Famine Song not meant to offend says senior Orangeman Mervyn Gibson
A SENIOR member of the Orange Order has said loyalists who played the Famine Song outside a Catholic church sparking a major parade dispute did not mean to cause offence.
Reverend Mervyn Gibson was speaking after it emerged that the controversial tune was played and sung during an Orange Order march in Glasgow to mark the Battle of the Boyne at the weekend.
There was controversy in Belfast 2012 when the Young Conway Volunteers, was filmed walking in circles while playing the tune outside St Patrick’s Church on Donegall Street.
The song, which contains anti-Irish lyrics and is sung to the air of the Beach Boys hit Sloop John B, was branded racist by a Scottish court in 2009.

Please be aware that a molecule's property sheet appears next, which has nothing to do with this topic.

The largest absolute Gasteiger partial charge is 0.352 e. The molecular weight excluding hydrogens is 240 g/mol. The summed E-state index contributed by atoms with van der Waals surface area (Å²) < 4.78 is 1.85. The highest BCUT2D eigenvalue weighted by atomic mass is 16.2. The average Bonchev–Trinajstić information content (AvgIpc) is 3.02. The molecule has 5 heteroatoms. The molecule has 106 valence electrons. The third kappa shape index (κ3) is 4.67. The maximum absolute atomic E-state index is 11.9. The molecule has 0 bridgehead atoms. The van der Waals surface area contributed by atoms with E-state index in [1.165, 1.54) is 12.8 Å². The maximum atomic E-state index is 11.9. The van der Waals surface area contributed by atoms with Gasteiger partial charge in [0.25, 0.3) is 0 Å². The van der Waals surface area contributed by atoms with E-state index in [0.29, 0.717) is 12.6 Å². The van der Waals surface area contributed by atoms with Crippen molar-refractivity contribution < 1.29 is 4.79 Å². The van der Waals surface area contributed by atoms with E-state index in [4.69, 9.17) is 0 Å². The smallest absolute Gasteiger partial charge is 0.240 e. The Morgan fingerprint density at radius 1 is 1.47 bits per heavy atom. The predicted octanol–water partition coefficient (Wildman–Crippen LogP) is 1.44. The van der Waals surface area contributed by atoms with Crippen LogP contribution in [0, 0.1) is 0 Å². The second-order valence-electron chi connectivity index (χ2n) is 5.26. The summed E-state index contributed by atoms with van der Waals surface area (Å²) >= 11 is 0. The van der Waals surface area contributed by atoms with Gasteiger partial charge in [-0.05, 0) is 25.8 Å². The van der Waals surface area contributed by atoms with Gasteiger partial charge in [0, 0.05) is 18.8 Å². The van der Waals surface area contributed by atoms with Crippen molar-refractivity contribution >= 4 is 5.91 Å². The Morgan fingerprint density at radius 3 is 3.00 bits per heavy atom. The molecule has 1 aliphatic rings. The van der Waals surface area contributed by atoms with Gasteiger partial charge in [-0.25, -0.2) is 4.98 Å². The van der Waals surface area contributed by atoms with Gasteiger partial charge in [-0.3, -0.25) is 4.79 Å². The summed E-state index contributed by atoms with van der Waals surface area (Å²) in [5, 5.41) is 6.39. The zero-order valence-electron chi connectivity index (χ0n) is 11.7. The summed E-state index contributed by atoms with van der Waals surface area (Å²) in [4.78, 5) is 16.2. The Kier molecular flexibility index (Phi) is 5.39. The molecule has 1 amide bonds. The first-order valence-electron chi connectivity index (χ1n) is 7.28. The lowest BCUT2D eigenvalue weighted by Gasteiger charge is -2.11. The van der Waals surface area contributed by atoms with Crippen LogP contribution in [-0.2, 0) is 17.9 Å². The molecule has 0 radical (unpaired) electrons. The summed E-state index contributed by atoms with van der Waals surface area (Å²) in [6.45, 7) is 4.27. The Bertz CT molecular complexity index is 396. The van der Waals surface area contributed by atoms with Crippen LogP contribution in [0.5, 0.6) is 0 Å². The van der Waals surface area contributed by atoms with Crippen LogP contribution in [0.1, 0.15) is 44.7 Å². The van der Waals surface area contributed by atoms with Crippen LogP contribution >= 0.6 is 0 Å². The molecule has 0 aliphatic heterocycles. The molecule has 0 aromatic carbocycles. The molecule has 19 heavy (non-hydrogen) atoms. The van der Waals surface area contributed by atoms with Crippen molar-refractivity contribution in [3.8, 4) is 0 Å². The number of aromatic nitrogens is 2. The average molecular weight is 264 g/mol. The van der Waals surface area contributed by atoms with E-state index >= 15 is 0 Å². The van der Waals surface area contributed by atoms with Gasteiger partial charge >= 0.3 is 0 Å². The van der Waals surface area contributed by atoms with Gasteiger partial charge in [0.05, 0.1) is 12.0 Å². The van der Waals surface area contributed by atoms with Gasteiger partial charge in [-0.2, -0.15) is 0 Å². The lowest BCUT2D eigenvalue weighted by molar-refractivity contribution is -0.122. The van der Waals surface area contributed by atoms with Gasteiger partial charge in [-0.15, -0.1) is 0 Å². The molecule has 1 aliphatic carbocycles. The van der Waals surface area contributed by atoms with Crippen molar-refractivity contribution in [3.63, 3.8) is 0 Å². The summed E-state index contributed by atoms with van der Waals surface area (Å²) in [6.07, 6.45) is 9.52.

Easy to laugh at the sheer absurdity of all of this but the sanctioned and approved anti-Irish racism on display here needs highlighted. pic.twitter.com/5gmmTHmqim— Liam O'Hare (@Liam_O_Hare) 2 July 2017
Speaking on Radio Ulster yesterday Rev Gibson said he knows the tune “as the Beach Boys song”.
The Orange Order chaplain later told the Irish News that the tune was played by loyalist bands before the lyrics were ever added.
“We can’t start banning music, are we going to start banning books next?” he said.
“It was played long before it became the Famine Song because it’s a tune that can be played on the flute.”
He said that other songs such ‘Yellow Submarine’ - which was a hit for the Beatles - are also played.
Rev Gibson said he didn’t believe that the Famine Song was played outside St Patrick’s in 2012 to offend.
“I am 100 per cent satisfied that tune was not played outside St Patrick’s to cause offence,” he said.